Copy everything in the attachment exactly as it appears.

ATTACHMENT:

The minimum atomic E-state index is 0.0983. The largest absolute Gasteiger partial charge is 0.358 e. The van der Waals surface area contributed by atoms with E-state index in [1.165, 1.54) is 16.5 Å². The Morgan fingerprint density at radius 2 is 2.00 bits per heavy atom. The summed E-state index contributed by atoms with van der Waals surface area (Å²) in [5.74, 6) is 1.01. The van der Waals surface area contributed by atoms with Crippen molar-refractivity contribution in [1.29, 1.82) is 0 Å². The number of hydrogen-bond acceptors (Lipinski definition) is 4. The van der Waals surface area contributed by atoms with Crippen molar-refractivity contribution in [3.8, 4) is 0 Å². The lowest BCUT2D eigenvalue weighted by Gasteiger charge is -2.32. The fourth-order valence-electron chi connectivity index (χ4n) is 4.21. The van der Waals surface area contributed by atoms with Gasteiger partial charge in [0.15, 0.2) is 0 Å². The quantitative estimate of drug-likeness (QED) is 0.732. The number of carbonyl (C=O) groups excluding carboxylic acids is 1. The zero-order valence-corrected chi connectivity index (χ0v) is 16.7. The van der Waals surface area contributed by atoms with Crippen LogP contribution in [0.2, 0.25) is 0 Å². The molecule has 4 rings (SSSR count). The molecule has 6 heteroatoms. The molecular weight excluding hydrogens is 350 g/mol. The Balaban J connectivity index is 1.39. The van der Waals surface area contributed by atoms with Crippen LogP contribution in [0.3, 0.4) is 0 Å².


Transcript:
The minimum atomic E-state index is 0.0983. The largest absolute Gasteiger partial charge is 0.358 e. The van der Waals surface area contributed by atoms with E-state index in [1.165, 1.54) is 16.5 Å². The Morgan fingerprint density at radius 2 is 2.00 bits per heavy atom. The summed E-state index contributed by atoms with van der Waals surface area (Å²) in [5.74, 6) is 1.01. The van der Waals surface area contributed by atoms with Crippen molar-refractivity contribution in [1.29, 1.82) is 0 Å². The number of hydrogen-bond acceptors (Lipinski definition) is 4. The van der Waals surface area contributed by atoms with Crippen molar-refractivity contribution in [3.8, 4) is 0 Å². The lowest BCUT2D eigenvalue weighted by Gasteiger charge is -2.32. The fourth-order valence-electron chi connectivity index (χ4n) is 4.21. The van der Waals surface area contributed by atoms with Gasteiger partial charge in [0.15, 0.2) is 0 Å². The quantitative estimate of drug-likeness (QED) is 0.732. The number of carbonyl (C=O) groups excluding carboxylic acids is 1. The zero-order valence-corrected chi connectivity index (χ0v) is 16.7. The van der Waals surface area contributed by atoms with Crippen LogP contribution in [0.2, 0.25) is 0 Å². The molecule has 4 rings (SSSR count). The molecule has 6 heteroatoms. The molecular weight excluding hydrogens is 350 g/mol. The Balaban J connectivity index is 1.39. The van der Waals surface area contributed by atoms with Crippen LogP contribution in [0.3, 0.4) is 0 Å².